- We see parallels between Java and TypeScript in their enterprise-adoptability and enterprise-friendliness. The introduction of Java led to the creation of multi-billion-dollar businesses like Databricks, Confluent, and Atlassian. We anticipate that TypeScript will do the same
- This tide change will be driven by AI. While Python is still the go-to language for AI training and development workflows, TypeScript is becoming the language of choice for AI application development
- We are excited to see open-source projects and companies that offer TypeScript-first AI application development frameworks
TypeScript is here and on the upswing—that is our main takeaway from our conversations with practitioners and engineers leading up to and at the TypeScript Congress 2023 conference. This is supported by research on programming language trends: According to JetBrains’ recent Developer Survey, TypeScript’s user share tripled from 12% in 2017 to 34% in 2022 and 2023.
Big languages, big potential
When we kicked off this round of research into the latest in the TypeScript ecosystem, we asked ourselves: can we expect TypeScript to be transformational enough that it will be as defining a technological moment as Java was? Java became a standard that set off a retooling event and resulted in the emergence of a class of multi-billion-dollar businesses like Databricks, Confluent, and Atlassian, and accelerated the growth of companies like Apple and Netflix. At its peak, Java captured over 50% of the developer market, and as more enterprises continued to adopt Java, new tooling was created to integrate with it. We argue that data infrastructure was the greatest beneficiary of the Java retooling, as the language was instrumental in the creation of data infrastructure projects like Spark, Kafka, Hadoop, and Cassandra.
Like Java, TypeScript is evolving as a standard, and we think it has the potential to disrupt existing tooling on the market. The biggest parallel is in enterprise-readiness as both languages have seen impressive adoption at the enterprise level.
With that in mind, who stands to benefit the most from the TypeScript retooling? While Vercel (the TypeScript web-app hosting behemoth) has already emerged as one potential disruptor, we see opportunities for TypeScript beyond the front-end.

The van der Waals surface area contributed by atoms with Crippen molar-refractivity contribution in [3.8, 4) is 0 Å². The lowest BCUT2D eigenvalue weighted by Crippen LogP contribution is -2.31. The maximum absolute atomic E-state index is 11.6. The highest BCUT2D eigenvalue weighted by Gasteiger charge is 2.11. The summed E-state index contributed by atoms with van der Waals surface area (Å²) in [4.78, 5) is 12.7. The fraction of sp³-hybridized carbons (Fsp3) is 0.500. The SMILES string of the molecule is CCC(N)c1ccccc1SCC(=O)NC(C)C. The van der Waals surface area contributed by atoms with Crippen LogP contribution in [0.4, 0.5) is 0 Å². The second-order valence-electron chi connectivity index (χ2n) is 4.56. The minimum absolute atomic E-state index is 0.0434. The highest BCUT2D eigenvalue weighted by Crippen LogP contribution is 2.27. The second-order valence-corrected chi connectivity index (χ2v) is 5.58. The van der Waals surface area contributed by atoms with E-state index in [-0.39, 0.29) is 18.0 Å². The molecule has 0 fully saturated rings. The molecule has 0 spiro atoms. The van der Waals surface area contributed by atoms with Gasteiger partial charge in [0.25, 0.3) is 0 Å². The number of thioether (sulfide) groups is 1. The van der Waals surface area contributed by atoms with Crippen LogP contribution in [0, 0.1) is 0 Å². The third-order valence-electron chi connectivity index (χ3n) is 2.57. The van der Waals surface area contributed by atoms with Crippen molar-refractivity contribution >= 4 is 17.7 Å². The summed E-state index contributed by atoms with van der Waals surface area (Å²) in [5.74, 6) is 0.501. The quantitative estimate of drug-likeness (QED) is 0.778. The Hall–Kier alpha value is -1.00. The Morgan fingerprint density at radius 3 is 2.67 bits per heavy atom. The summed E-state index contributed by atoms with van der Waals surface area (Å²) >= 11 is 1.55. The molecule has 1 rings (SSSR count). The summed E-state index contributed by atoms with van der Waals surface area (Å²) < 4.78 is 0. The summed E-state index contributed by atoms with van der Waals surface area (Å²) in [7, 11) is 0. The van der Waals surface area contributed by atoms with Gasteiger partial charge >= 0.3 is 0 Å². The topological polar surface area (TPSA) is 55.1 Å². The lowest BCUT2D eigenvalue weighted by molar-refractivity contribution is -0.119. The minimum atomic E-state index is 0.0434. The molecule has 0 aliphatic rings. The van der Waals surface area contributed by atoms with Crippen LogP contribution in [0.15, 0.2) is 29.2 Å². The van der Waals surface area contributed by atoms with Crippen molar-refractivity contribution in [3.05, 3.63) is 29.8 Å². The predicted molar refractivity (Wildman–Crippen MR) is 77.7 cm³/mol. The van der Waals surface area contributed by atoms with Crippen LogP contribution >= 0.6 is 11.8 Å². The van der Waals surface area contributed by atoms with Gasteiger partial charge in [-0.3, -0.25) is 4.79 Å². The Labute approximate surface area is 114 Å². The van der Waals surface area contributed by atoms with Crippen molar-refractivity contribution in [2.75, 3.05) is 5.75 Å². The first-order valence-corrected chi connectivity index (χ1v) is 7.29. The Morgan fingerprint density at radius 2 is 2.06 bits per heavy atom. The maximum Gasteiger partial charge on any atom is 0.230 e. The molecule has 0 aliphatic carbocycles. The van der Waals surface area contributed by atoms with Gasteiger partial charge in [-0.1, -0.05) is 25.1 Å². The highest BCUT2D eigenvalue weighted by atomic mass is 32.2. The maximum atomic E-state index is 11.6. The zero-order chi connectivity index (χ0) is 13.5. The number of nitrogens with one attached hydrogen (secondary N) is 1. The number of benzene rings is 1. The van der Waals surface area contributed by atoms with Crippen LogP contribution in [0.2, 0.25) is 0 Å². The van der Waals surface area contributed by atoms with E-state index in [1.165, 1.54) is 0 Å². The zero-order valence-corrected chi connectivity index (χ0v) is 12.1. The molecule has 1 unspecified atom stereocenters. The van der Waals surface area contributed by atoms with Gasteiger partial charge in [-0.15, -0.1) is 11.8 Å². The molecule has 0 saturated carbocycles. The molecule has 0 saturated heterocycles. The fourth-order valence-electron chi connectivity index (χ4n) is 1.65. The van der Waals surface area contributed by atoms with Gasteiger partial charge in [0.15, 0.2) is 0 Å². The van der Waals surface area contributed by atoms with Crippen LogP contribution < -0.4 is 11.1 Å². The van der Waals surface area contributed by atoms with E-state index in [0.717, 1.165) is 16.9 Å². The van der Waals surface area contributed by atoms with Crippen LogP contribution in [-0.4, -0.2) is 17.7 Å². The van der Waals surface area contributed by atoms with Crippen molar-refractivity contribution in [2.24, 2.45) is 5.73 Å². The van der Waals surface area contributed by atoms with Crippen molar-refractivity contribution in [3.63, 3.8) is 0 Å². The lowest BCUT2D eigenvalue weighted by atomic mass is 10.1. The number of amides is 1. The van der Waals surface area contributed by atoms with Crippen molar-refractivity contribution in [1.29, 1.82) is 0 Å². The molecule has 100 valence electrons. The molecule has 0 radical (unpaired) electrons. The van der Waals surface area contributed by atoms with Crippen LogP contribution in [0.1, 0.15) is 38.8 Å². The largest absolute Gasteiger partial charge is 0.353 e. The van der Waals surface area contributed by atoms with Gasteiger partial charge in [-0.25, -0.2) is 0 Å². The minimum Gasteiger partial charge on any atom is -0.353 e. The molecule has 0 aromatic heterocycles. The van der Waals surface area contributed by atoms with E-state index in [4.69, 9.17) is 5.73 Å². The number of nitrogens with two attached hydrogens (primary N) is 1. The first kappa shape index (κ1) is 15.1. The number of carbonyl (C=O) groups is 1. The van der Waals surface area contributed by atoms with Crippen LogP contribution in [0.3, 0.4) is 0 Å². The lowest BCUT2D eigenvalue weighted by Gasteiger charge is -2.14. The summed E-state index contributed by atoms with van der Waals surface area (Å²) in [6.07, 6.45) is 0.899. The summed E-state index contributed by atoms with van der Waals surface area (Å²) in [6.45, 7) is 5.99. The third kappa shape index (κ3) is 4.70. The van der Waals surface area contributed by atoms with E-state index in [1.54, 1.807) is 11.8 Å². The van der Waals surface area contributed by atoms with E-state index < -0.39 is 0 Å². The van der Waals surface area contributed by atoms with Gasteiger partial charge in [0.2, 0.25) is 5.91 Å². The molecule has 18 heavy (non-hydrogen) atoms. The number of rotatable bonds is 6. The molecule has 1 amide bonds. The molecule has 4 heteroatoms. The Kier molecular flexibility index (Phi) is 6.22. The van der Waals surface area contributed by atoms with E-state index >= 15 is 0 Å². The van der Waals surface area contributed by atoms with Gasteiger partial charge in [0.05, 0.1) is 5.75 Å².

TypeScript: for AI applications
The TypeScript for AI paradigm is a compelling one. Web application developers who want to use LLMs naturally turn to TypeScript.
Shawn Wang, a leader in the AI Engineering community, writes in his Latent Space newsletter,
We still see Python as the go-to language for AI training and development workflows, because ML frameworks and libraries like PyTorch and TensorFlow are geared toward Python developers, and we don’t see this changing—AI engineers live in these languages.
But for AI application development, we believe TypeScript is becoming a front-runner.
We believe TypeScript is suitable for these applications because it offers asynchronous programming and strict types (although types loosely exist in Python), which can enable developers who are building user facing applications to do so in ways that are performant (i.e., they keep running while the LLM is thinking).
In a typical program, there are certain things that often take time, like making an API call to an external service. TypeScript’s suitability for asynchronous programming provides a solution by enabling tasks to run concurrently and processing responses as they come in. Although Python does offer async / await benefits, based on our discussions with developers, we believe many find that it’s tacked on as an afterthought rather than a core element of the language.
The Future of TypeScript
We are excited about companies that are building tooling for the next iteration of the TypeScript ecosystem, a TypeScript 2.0. We believe emerging runtimes like Bun stand to replace Node.js to make server-side and serverless TypeScript applications faster and better. We have also come across companies that are aiming to redefine categories like alerting, authentication, and email for this new architectural shift.
Most notably, we see potential for TypeScript to play a role in the evolution of the AI infrastructure ecosystem as developers across the stack start building applications with LLMs. Based on our conversations with practitioners, we believe that web application developers, not ML engineers, are increasingly being asked to run point on implementing AI applications at the enterprise. We anticipate that the language will only grow in popularity as more developers discover that it enables reactivity and offers LLMs more context and guarantees.
We believe the existing tooling for AI application development will need to evolve beyond Python. While they offer TypeScript versions, LangChain and LlamaIndex are centered around Python. It seems to us that these companies are actively seeking to remedy this by improving support for TypeScript. LangChain offers LangChain.js, and LlamaIndex offers LlamaIndex.TS and its new chat.llamaindex.ai application is built entirely on top of the TypeScript library. We are excited about frameworks like Axflow that offer a TypeScript-first approach to support the full lifecycle of AI applications including model abstractions, prompt management, dataset management, and more. We anticipate that TypeScript driven frameworks will grow into the default for embedding AI in applications.
We think TypeScript is proving itself to be popular, scalable, and enterprise ready. Java did that too. So, is TypeScript the next Java? We think it has the potential to be and AI stands to benefit from it.
What’s your take? Let’s talk
Please reach out if you…
- Are exploring building a TypeScript 2.0 company
- Are actively contributing to the TypeScript and AI ecosystems
- Or are deeply skeptical of TypeScript’s role in the broader AI application development tooling space